Image 1. Parasternal long axis view showing myxoma in the left atrium.
Image 2. Parasternal long axis view showing functional mitral regurgitation.
Image 3. Apical view showing the myxoma in the left atrium.
Image 4. Apical view showing the functional mitral stenosis jet.
She was given symptomatic treatment with small doses of diuretics and beta blockers such as propranolol, symptom free thereafter and advised to avoid exertion. Since the age was advanced and well maintaining basic life style, surgical intervention was not preferred in this patient.
She was followed up to two years and no further adverse events noticed in her life style. Echocardiographic screening of family members revealed no abnormality.
The most common primary cardiac tumor presenting in the left atrium is the benign myxoma, which in the large majority of cases is solitary  . In a large single-Institution series of primary cardiac tumors, 42% were cardiac myxomas  . The proportion of myxomas in comparison with other tumors was increased to 77%. The mean age of presentation with sporadic myxoma is 56 years and 70% are females in the age group of 3 to 83 years. The cause of syndrome myxoma is unknown  . It has been proposed to result from a widespread abnormality resulting in excessive proliferation of certain mesenchymal cells and excessive glycosaminoglycans production by them. Most tumors are histologically benign and potentially lethal due to intracavity or valvular obstruction, peripheral embolism and conduction disturbances. The association of constitutional symptoms is likely due to synthesis and secretion of interleukin-6.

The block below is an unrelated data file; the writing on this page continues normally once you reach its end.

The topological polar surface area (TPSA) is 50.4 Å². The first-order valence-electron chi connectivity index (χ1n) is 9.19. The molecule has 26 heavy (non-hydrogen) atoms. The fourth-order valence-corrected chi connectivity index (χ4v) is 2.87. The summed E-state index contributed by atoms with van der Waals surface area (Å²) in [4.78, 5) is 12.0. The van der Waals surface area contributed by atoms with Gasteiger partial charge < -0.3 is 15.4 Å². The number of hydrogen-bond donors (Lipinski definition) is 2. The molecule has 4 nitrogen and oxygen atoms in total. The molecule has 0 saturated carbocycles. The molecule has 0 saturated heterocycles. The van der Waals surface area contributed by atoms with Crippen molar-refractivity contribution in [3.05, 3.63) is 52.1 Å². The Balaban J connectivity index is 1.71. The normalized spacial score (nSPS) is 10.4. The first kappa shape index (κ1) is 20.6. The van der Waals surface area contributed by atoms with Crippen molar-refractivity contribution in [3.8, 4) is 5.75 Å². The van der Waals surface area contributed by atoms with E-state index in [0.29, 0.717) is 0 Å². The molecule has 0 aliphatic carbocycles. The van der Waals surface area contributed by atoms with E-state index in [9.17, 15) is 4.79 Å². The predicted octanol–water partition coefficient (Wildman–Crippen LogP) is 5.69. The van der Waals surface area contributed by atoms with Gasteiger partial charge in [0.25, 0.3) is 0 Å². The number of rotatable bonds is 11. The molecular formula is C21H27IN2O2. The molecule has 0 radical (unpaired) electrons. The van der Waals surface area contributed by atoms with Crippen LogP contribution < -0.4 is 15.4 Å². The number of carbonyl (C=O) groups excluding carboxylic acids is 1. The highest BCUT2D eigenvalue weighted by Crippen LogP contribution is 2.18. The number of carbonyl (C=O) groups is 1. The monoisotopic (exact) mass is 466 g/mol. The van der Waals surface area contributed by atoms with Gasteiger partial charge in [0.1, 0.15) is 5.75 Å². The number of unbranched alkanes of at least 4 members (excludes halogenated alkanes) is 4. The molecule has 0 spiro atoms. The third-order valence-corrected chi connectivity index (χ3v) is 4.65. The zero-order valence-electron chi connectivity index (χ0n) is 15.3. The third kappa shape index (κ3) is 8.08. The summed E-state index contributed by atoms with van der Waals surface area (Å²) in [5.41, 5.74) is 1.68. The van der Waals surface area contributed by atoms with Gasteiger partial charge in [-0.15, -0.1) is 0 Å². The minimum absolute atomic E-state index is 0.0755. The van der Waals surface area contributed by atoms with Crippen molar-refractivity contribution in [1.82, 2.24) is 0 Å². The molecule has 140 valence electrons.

Left atrial myxomas prolapse to various degrees into mitral valve orifice, resulting in obstruction to AV (atrioventricular) blood flow and frequently, mitral regurgitation. The resultant signs and symptoms often mimic those of mitral valve disease  , especially mitral stenosis. Symptoms of sudden in onset, intermittent and related to the patient’s body position  should raise the suspicion of left atrial myxoma. When atrial myxomas obstruct the AV valves, the patient may experience dyspnea, dizziness or syncope when sitting or standing with alleviation of symptoms on lying down. Sudden death may also occur. The loud first heart sound that occurs in patients with left atrial myxoma may be due to the late onset of mitral valve closure resulting from prolapse of the tumor through the mitral valve and frequently split, with the second component corresponding to the expulsion of the tumor from the mitral orifice. In many cases, an early diastolic sound, termed a “tumor plop” can be identified and it is thought to be produced as the tumor strikes the endothelial wall or its excursion is abruptly halted. If the obstruction is incomplete, the tumor plop may be followed by a diastolic rumble. When the obstruction becomes more severe, cardiac output may fall precipitously.